The United States first established diplomatic relations with the Democratic Republic of Congo in 1960 when the country received its independence from Belgium. American consulates had existed in the Belgian Congo prior to 1960, so the new Embassy in Leopoldville (later Kinshasa) simply stayed in the same building the former consulate general had used. That same compound, with many changes to improve security, remains as the U.S. Embassy in Kinshasa today.
- Using the Ambassador’s Self-Help Fund to support small businesses, educators, reduce unemployment, and encourage solar energy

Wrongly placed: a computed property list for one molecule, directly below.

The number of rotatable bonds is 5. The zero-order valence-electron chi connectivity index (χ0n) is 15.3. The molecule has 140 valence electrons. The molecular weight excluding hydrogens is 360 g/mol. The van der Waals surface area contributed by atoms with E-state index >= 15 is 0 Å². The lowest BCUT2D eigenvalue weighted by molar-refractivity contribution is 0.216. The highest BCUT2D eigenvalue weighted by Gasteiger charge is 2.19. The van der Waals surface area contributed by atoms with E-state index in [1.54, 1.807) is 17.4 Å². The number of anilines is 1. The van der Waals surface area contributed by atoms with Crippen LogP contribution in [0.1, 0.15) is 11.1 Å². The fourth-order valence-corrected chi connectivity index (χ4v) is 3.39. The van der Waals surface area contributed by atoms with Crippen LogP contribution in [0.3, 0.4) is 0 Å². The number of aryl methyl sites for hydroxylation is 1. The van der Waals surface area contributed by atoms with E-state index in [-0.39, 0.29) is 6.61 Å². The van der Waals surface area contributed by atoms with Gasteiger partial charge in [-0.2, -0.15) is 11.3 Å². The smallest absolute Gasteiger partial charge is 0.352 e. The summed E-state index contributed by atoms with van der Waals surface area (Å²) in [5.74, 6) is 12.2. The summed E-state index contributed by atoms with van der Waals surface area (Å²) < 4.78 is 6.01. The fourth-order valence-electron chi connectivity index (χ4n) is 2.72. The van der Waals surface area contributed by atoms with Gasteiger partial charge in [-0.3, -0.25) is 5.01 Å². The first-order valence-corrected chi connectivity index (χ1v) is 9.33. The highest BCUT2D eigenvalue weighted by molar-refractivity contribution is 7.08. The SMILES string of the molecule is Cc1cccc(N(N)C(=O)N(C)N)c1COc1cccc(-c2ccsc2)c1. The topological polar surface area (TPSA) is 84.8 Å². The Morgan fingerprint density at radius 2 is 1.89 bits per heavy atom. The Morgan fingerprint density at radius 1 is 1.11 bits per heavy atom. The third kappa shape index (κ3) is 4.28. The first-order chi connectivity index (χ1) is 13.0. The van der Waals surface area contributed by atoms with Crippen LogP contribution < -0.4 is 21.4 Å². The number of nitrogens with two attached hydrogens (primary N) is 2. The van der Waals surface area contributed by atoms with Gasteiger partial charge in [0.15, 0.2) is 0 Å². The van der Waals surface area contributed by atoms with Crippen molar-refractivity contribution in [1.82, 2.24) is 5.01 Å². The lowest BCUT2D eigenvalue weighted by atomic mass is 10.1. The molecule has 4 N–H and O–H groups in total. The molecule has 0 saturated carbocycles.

- Providing English instruction to government officials, students, and professionals through the Congo-American Language Institute
- Condemning sexual violence against women in conflict zones and bringing to justice perpetrators of violence against women
- Fighting diseases like malaria and AIDS through PEPFAR and the President’s Malaria Initiative
This video was produced by the U.S. Department of State’s Bureau of International Information Programs in October 2013. It features Jim Swan, the new U.S. ambassador to the Democratic Republic of the Congo, and his wife, Daphne Michelle Titus.
For a transcript please click here.